A Monday Minute
Monday, February 09, 2009 | Author: eventer79
The week begins again and my brain already has its gears grinding in neutral. I have been wanting to start a feature on here inspired by Fugly Horse of the Day's "Friday Featured Rescue" spot, only instead of torturously charming rescue prospects, I offer you Friday Fun Facts. However, since I have a fun fact now and it's Monday, I don't care and I'm going to give it to you anyway!

One inch of rain falling on one acre of native, forested land produces zero runoff. That water is absorbed into the soil and vegetation where it is filtered and returned to groundwater and streams until it evaporated by a plant or sucked up by you to drink (after being treated with your stunning new UV filtration system, of course!).

One inch of rain falling on one acre of concrete produces a little over 27,000 gallons of runoff. Just stop for a second and think about how much water that is: 102,206 one liter water bottles all dumped out at the same time. 772 bathtubs full of water all getting the plug pulled at once. That's a crapload of water, folks!! In many cases, this is funneled into storm drains which then drain directly into streams (no, they do NOT, in most cases, connect to the sewer system). This water carries with it all the chemicals, sediments, and other pollutants it has picked up as it flows across the concrete, including copper from brake pad dust, polyaromatic hydrocarbons (PAH's, a carcinogen) from exhaust, oils and antifreeze from leaks, pesticides from yards, etc. All these goodies shoot straight into your water supply completely unfiltered along with a massive quantity of water that is guaranteed to erode the banks off of whatever unlucky stream is its recipient, unleashing a whole host of new problems that will need their own post!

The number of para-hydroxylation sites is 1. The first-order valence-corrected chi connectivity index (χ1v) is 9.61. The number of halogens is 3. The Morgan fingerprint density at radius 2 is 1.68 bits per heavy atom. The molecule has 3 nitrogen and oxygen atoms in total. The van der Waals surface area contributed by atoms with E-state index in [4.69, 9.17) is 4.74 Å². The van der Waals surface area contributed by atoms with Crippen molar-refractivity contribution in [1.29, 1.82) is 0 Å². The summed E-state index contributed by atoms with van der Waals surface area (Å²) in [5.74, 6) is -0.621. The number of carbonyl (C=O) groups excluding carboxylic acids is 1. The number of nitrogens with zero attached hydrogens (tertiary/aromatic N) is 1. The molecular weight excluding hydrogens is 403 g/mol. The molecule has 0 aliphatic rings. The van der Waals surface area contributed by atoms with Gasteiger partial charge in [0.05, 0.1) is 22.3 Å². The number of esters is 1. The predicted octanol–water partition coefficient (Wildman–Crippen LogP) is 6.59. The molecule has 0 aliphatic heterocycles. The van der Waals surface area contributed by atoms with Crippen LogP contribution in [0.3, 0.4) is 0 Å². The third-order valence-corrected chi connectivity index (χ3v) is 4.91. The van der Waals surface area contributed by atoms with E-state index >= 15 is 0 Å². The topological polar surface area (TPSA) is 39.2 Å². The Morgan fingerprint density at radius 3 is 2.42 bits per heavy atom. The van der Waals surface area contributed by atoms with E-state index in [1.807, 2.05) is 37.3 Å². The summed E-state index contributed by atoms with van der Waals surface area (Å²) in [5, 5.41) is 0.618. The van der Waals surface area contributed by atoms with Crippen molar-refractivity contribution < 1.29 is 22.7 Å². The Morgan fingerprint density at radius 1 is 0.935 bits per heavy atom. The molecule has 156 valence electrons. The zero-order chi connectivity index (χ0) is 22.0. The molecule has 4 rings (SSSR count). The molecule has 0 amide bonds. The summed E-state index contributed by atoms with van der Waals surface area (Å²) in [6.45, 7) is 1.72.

Moral of the story: concrete BAD, native vegetation GOOD (note, fescue grass is NOT native vegetation). Planted swales along street sides GOOD, curb and gutter BAD (we will explore that more in the future as well). Forests GOOD, shopping malls, big box stores, and ginormous parking lots with no opportunities for soil infiltration BAD.

Obviously, much as I desire it, we cannot get rid of all the parking lots and warehouse-sized buildings in the world. Sigh. But we can make them MUCH more functional and MUCH less damaging. It's all about good design. And you'll just have to stay tuned until the next post to find out!

Here's a hint until next time:

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On February 9, 2009 at 4:46 PM , lifeshighway said...

I love Monday fun facts. Question: what would cause more damage, paved parking lot or mud-holed and rutted out dirt parking lot?

On February 9, 2009 at 6:08 PM , eventer79 said...
This comment has been removed by the author.
On February 9, 2009 at 6:10 PM , eventer79 said...

Ooo, tricky! On a global scale, the parking lot hands down, since not only would you have the runoff, but all the crap to make the concrete itself, plus, since the dark surface makes a mini-urban-heat island effect, temperature regime modification.

On a local scale, not counting construction, I'm going to vote the concrete is worse, but only slightly. And it depends on the level use and compactness of the dirt one. The dirt may offer SOME slight level of infiltration and the ruts will hold water, allowing some sediment to settle out and water to be absorbed. You'll get more sediment runoff from the dirt one, BUT fewer pollutants. Assuming it is not constantly covered by cars, SOME vegetation will probably volunteer on it, giving it more absorption power. So I give a small increment of "Win via less damage" to the dirt lot.